I hope that someone can help me!

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graceex said on 28 February 2010

I'm 16 and i've never been to a doctor or phychiatrist about any of my symptoms in fear that i am overreating of being a hypochondirac., and these feelings are starting to worry me.
When i was younger, if i touched something, i would have to touch it in the exact same way with the other hand or foot or whatever, and if i felt that i didn't copy the movement exactly i would repeat it until i was satisfied, i would also incessantly count my steps and i wouldnt be able to stop. I also have sort of mental diasgreements (?) where i imagine/think of a scenario, but i want to change something in it, and i fight with my mind to change it and it's quite crazy. i feel urges to keep useless, pointless things such as pieces of paper, old makeup, old magazines, absolutely anything, because i feel like i have some sort of emotional connection to it. and if i ever go out, i obsess over everything from train times, to organising and planning the day with exact times and activities, and if i don't, or things don't go to plan, it makes me feel extremely anxious. I also have some sort of crazily irrational fear of some relationships, for example, i have a really close friend at school, and i went to her house once, and the closeness of it made me want to block off our friendship as if it was a threat to me or something. and with boys, i feel that i like them, but if i go out with someone on a date, no matter how much i like them, it get awful feelings of extreme sickness and anxiety which makes me not eat, until i stop seeing them, again it's like a mental block that tries to stop all close contact. However, i am absolutely fine with most of my other friends so it baffles me.
I hope someone can help me!!!!

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moses84 said on 25 February 2010

I have had what i think is ocd since i was about 13 i am now 25 i have not bein diagnosed as i have never been to the doctors and are a bit apprehensive about going as i thought people would think i was crazy. at an early age when it first started it would be a case of grindin my teeth and the thought of me not doing it rite made me do it more but i got past that then it started gettin worse as i got into my 20's where i would hear a sound and repeat it in my head but somes times if it didnt sound like what i heard i would keep repeating it till it sounded rite it has lately got worse where i constantly am doing it and its starting to take over my life i am unemployed and my motivation to look for a job has gone and i am scared if i get 1 my ocd will effect this i constantly feel tired and agitated is there any help or information you would suggest thanks.

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moses84 said on 25 February 2010

I have had what i think is ocd since i was about 13 i am now 25 i have not bein diagnosed as i have never been to the doctors and are a bit apprehensive about going as i thought people would think i was crazy. at an early age when it first started it would be a case of grindin my teeth and the thought of me not doing it rite made me do it more but i got past that then it started gettin worse as i got into my 20's where i would hear a sound and repeat it in my head but somes times if it didnt sound like what i heard i would keep repeating it till it sounded rite it has lately got worse where i constantly am doing it and its starting to take over my life i am unemployed and my motivation to look for a job has gone and i am scared if i get 1 my ocd will effect this i constantly feel tired and agitated is there any help or information you would suggest thanks.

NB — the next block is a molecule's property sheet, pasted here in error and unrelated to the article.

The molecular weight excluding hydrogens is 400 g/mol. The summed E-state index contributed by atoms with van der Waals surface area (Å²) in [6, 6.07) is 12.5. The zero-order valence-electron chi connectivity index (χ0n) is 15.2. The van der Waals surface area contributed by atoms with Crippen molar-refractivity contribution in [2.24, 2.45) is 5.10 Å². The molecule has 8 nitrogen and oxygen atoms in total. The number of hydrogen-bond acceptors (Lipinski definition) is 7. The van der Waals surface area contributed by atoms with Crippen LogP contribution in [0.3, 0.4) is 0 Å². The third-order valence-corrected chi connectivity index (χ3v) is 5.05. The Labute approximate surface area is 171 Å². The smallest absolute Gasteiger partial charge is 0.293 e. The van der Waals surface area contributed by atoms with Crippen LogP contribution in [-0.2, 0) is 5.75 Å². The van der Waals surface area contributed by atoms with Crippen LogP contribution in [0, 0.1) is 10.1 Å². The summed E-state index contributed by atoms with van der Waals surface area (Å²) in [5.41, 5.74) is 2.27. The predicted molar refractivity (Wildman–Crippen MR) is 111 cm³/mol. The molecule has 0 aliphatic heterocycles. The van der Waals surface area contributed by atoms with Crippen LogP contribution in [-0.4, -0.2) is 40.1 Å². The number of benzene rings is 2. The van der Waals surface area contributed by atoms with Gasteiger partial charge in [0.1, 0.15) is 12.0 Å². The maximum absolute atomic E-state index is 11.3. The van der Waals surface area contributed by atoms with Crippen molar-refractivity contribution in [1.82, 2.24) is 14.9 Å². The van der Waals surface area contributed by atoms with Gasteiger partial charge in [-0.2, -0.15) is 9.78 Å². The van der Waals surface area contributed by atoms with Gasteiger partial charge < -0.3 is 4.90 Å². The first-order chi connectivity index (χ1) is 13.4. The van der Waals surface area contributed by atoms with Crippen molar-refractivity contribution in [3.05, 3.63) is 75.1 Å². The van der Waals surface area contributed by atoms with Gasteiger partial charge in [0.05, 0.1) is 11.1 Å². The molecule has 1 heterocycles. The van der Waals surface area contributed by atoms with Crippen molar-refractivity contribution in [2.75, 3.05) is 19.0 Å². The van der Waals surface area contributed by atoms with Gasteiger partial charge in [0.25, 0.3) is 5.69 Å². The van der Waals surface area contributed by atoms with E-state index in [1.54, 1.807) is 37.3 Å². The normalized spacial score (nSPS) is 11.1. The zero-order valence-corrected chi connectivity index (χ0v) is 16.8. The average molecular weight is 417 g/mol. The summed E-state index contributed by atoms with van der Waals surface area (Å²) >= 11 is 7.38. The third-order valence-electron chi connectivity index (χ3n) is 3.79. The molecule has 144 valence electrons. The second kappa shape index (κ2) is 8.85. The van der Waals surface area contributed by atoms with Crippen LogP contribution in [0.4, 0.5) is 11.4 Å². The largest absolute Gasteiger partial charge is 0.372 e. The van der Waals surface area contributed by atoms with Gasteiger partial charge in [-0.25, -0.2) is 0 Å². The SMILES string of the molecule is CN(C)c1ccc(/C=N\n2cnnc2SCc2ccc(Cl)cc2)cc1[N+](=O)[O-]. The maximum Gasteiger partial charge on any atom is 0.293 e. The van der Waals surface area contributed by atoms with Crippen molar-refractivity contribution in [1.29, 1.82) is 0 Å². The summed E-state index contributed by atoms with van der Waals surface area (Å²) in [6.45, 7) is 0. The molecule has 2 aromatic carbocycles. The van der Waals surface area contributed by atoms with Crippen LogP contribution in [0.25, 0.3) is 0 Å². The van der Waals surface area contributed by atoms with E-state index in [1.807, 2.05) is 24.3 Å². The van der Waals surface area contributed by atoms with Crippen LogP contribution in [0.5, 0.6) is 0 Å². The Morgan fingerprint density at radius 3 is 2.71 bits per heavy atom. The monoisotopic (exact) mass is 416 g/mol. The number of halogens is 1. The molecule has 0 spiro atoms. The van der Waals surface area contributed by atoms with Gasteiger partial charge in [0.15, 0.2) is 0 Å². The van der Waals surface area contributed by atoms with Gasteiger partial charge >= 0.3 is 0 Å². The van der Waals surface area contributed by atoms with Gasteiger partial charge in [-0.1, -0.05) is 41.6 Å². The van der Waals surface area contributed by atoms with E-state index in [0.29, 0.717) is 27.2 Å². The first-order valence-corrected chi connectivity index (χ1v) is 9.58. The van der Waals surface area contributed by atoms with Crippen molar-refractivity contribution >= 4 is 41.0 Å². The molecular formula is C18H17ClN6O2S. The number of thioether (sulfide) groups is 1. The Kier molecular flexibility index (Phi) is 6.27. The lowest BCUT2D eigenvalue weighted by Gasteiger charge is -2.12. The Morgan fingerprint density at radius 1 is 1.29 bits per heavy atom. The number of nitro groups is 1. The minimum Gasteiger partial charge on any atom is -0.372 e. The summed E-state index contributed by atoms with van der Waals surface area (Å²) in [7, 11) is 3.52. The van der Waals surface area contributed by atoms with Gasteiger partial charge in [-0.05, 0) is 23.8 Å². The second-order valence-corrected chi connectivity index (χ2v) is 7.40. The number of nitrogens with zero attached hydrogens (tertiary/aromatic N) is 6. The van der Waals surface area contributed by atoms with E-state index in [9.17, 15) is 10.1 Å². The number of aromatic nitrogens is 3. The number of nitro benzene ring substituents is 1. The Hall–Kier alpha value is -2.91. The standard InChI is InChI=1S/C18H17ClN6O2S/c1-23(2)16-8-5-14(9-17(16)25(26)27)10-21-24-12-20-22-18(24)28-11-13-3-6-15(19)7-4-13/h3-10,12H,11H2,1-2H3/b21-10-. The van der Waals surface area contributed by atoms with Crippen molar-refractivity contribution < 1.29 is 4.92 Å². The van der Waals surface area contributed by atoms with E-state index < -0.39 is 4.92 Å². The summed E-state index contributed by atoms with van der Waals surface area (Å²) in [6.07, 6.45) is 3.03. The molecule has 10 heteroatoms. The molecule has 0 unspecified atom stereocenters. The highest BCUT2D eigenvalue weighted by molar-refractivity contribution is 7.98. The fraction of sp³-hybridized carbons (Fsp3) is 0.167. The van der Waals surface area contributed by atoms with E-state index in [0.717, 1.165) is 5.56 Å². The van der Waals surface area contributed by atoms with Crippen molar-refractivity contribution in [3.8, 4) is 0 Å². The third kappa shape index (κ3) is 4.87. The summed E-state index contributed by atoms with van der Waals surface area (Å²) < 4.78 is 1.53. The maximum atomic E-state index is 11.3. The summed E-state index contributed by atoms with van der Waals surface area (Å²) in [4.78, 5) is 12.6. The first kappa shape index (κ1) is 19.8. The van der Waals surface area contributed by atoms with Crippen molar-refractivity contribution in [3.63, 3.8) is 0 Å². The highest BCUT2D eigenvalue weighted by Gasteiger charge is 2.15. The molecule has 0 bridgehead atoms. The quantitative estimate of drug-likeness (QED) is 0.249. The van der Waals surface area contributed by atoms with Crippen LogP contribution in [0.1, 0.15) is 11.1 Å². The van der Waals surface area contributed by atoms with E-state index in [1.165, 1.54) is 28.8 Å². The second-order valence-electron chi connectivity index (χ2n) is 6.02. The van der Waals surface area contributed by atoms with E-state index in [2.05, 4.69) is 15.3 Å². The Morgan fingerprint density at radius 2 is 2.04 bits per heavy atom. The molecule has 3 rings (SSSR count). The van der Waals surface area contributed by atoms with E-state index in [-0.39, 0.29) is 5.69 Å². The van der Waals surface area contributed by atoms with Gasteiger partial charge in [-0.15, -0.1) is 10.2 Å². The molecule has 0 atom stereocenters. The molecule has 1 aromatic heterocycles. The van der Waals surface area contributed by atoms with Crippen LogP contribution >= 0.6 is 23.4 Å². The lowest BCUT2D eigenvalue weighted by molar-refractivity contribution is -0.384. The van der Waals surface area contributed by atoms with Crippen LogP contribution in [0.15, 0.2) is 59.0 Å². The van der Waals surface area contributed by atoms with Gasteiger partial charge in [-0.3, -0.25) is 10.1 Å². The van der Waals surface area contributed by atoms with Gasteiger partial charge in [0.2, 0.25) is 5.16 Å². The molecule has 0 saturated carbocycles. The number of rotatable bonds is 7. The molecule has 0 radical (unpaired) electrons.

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moses84 said on 25 February 2010

I have had what i think is ocd since i was about 13 i am now 25 i have not bein diagnosed as i have never been to the doctors and are a bit apprehensive about going as i thought people would think i was crazy. at an early age when it first started it would be a case of grindin my teeth and the thought of me not doing it rite made me do it more but i got past that then it started gettin worse as i got into my 20's where i would hear a sound and repeat it in my head but somes times if it didnt sound like what i heard i would keep repeating it till it sounded rite it has lately got worse where i constantly am doing it and its starting to take over my life i am unemployed and my motivation to look for a job has gone and i am scared if i get 1 my ocd will effect this i constantly feel tired and agitated is there any help or information you would suggest thanks.

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braggo said on 06 February 2010

Understanding my mental health conditions has made me realise how, as a child I'd experience child hood anxiety and continuouly feeling unhappy, about friendships, myself and family. I remember being stressed and anxious and would suffer with mouth sores, due to the worrying. Those feelings went away untl about eight years ago and I began to experience depression, bouts of anxiety and following 20 years of binge drinking frequent hallucinatios of seeing spiders and first thought consistent with alcoholics, but continue to this day, and appear periodically, as will smelling smoke, when there's nothing present and ocassionally hearing voices, but dissimiliar to those urging me carry out obsessive & compulsive tasks, like checking. The OCD has been present the past 8 years and has progressively worsened. I experience repetitive thinking and excessive doubting and disbelieve my own judgement, but also doubt the opinion and question others motives, making me suspious and mistrusting of them. I became upset when a health worker became opinated of me and described me, as being very pessimistic. I remember crying uncontrollably because the sort of people who you'd expect to understand. I could have forgiven her misunderstanding, but using my volatile behaviour against me, critise and misjudge the way I am.